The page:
ODE: $$u''(t)+ \omega^{2} u(t)=0$$ I'd like to formulate the corresponding first-order linear ordinary differential equation. My attempt: Let $u(t) \neq 0$ $\forall t \in \mathbb{R} $, then $$u''(t)+\omega^{2} u(t)=0 \Leftrightarrow 2 \cdot u'(t) u''(t)+ 2 \cdot \omega^{2} u(t)\cdot u'(t)=((u'(t))^{2})'+\omega^{2} ((u(t))^{2})'=0$$ You can see: $$(\frac{u'(t)}{\omega \cdot u(t)})^{2}=1 \Rightarrow \frac{u'(t)}{\omega \cdot u(t)} = \pm 1 \Rightarrow u'(t)=\pm(\omega \cdot u(t))$$ But $u'(t)$ doesn't satisfy my ODE. Is there another way to get $u'(t)$?

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    $\begingroup$ I don't like that you write $u''(t)+\omega^{2} u(t)=2 \cdot u'(t) u''(t)+ 2 \cdot \omega^{2} u(t)\cdot u'(t)$ even if it's true because both sides are equal to $0$. It looks like you're the kind of person writing things like $2+3 = 5 + 8 = 13$. $\endgroup$ – md2perpe Jun 22 '17 at 21:23
  • $\begingroup$ How did you get $\left(\frac{u'(t)}{\omega\cdot u(t)}\right)^2 = 1$? $\endgroup$ – md2perpe Jun 22 '17 at 21:24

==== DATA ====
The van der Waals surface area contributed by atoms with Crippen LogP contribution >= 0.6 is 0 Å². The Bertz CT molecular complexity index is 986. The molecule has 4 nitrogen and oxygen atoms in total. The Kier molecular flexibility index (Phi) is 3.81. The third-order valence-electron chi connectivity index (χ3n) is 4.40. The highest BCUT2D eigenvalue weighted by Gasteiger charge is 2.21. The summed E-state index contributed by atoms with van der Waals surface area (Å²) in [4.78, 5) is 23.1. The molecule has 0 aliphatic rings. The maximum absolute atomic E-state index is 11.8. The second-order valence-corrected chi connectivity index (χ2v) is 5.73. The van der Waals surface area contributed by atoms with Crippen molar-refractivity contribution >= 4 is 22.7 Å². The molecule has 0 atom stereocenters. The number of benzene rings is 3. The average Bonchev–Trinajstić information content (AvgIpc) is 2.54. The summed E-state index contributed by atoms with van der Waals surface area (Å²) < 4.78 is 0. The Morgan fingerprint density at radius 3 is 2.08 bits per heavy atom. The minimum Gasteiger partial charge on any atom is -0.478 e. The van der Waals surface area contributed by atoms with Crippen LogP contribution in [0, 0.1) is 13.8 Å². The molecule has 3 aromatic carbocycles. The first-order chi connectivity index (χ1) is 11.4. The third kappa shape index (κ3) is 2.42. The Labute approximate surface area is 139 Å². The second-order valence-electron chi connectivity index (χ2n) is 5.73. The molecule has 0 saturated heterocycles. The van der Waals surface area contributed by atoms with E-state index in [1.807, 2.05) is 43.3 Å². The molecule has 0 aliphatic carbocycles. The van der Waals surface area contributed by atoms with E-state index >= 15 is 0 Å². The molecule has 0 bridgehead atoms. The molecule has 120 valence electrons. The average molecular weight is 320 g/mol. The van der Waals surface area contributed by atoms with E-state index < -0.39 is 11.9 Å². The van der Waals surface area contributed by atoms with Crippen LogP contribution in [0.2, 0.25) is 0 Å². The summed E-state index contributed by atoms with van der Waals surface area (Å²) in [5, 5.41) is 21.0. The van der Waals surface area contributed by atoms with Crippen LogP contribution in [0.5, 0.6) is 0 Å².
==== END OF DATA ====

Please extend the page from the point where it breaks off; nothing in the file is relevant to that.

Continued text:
$((u')^2)' + \omega^2(u^2)' = 0$


$(u')^2 + \omega^2u^2 = C$


$(u')^2 = C - \omega^2u^2\\ \frac {u'}{\sqrt {C-\omega^2u^2}} =1$


$\frac 1{\omega}\arcsin \frac {u}{C} =t + \phi$


$u =C\sin(\omega t + \phi)$

However, I prefer this representation

$u =A\cos\omega t + B\sin\omega t$


I agree with you up to $ 0 = (u'^2 + \omega^2 u^2)' $. But we integrate this and find $$ u'^2 + \omega^2 u^2 = A^2\omega^2 $$ for some constant $A$ ($A^2$ being positive because the left-hand side is a sum of squares). This is the first-order equation. We note $$ \pm \omega (t-t_0) = \int_0^u \frac{du'}{\sqrt{A^2-u'^2}}, $$ and this integral has solution $\arcsin{(u/A)}$.


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